Have you ever wondered about what the MET office looks like inside, and what they do there? Now is your chance to find out.
Talk 1: Numerical Weather Prediction – Fifty Years Of Progress, and More To Come! (Professor Dale Barker).
Weather forecasts can influence everyone’s lives – from individual decisions about whether to carry an umbrella to work, to their use by emergency services planning for the impact of extreme weather (e.g. heatwaves, floods). In recent years, the skill of weather forecasts has increased to the point where the 4 day forecast is now as good as a 1 day forecast 30 years ago. The origins of these improvements are many – spanning the full range of the STEM (scientific, technical, engineering, mathematics) spectrum. This talk will describe the basic weather forecasting process and the influence of progress in the various areas over past decades. The Met Office will receive a significant enhancement to its HPC resources in 2015-2017 through the installation of a new Cray XC40 supercomputer, representing a 12-fold increase in total computing power.
This talk will provide a brief overview of some of the intended upgrades to Met Office weather prediction systems in the next few years, included expanding the domain for high resolution UK forecasts, better representation of uncertainty through an expanded ensemble prediction capability, coupling atmospheric and ocean models more closely, and a new ‘now casting’ capability that will provide very short-range forecasts (up to 12 hours ahead) with more detail and accuracy than previously possible.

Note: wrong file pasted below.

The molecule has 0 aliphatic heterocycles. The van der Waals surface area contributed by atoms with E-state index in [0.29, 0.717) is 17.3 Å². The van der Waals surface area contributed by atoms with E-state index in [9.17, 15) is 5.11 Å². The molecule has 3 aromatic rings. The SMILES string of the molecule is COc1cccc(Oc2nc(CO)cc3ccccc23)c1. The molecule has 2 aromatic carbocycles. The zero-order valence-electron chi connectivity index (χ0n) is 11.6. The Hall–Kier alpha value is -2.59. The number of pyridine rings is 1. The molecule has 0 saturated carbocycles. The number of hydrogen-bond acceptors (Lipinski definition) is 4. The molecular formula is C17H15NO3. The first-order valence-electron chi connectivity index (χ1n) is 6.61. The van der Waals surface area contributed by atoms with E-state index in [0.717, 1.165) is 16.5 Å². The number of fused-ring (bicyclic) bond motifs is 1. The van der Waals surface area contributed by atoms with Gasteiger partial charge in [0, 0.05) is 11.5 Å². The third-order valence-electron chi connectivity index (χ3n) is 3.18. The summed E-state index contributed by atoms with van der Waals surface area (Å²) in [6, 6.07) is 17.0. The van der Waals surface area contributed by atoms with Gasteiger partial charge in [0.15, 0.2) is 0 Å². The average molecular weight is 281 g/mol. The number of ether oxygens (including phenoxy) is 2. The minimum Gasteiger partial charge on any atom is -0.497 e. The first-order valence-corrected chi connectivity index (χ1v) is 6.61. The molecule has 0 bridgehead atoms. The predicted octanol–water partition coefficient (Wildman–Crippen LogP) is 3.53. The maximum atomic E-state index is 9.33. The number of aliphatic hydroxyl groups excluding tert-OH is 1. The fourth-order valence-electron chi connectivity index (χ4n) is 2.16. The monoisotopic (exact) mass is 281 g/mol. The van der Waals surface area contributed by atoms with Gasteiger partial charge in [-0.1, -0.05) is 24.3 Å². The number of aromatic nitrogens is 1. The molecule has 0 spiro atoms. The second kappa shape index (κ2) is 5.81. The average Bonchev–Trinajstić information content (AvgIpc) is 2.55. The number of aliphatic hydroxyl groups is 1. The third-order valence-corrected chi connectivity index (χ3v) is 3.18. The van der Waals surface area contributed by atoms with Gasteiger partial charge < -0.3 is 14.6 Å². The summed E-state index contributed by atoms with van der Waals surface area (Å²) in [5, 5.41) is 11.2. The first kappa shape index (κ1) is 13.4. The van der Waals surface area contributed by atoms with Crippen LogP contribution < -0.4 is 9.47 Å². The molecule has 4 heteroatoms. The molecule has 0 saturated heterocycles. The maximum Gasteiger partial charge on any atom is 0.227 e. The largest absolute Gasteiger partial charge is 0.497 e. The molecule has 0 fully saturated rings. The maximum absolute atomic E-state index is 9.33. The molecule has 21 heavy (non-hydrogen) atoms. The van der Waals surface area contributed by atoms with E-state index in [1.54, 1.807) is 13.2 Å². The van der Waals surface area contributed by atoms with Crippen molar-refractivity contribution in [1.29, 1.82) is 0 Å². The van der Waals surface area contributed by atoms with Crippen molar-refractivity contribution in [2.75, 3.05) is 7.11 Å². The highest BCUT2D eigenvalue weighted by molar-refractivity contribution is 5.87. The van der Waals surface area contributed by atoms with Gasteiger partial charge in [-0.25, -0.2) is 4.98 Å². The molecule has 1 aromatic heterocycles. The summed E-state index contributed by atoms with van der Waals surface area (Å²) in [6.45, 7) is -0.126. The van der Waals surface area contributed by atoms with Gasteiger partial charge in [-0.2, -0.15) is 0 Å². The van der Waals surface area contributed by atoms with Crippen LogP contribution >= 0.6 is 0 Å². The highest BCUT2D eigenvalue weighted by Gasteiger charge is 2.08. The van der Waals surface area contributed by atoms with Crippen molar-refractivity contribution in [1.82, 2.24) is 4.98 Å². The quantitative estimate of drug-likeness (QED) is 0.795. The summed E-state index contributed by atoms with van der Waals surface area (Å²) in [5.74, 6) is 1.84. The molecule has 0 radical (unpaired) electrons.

Talk 2: The use of numerical models in assessing future risk of global climate change (Dr Colin Jones)
Colin Jones is head of the joint Met Office NERC UK Earth System Modelling project and Professor at the University of Leeds, School of Earth and Environment. He has worked on global and regional climate model development for more than 20 years. He was previously head of the Rossby Centre at the Swedish Meteorological and Hydrological Institute (SMHI) and before that director of the Canadian Regional Climate Modelling and Diagnostics (CRCMD) network.
He coordinates the EU FP7 project EMBRACE working on improving European Earthsystem models and the recently funded EU Horizon 2020 project, CRESCEDNO, involving 7 European Earth system models.
He is former co-chair of the WCRP CORDEX project (Coordinated Regional Downscaling Experiment) and was a member of the WCRP working group on coupled modelling, invited expert on regional climate modelling on the WGNE panel and a member of the EC-Earth international steering committee.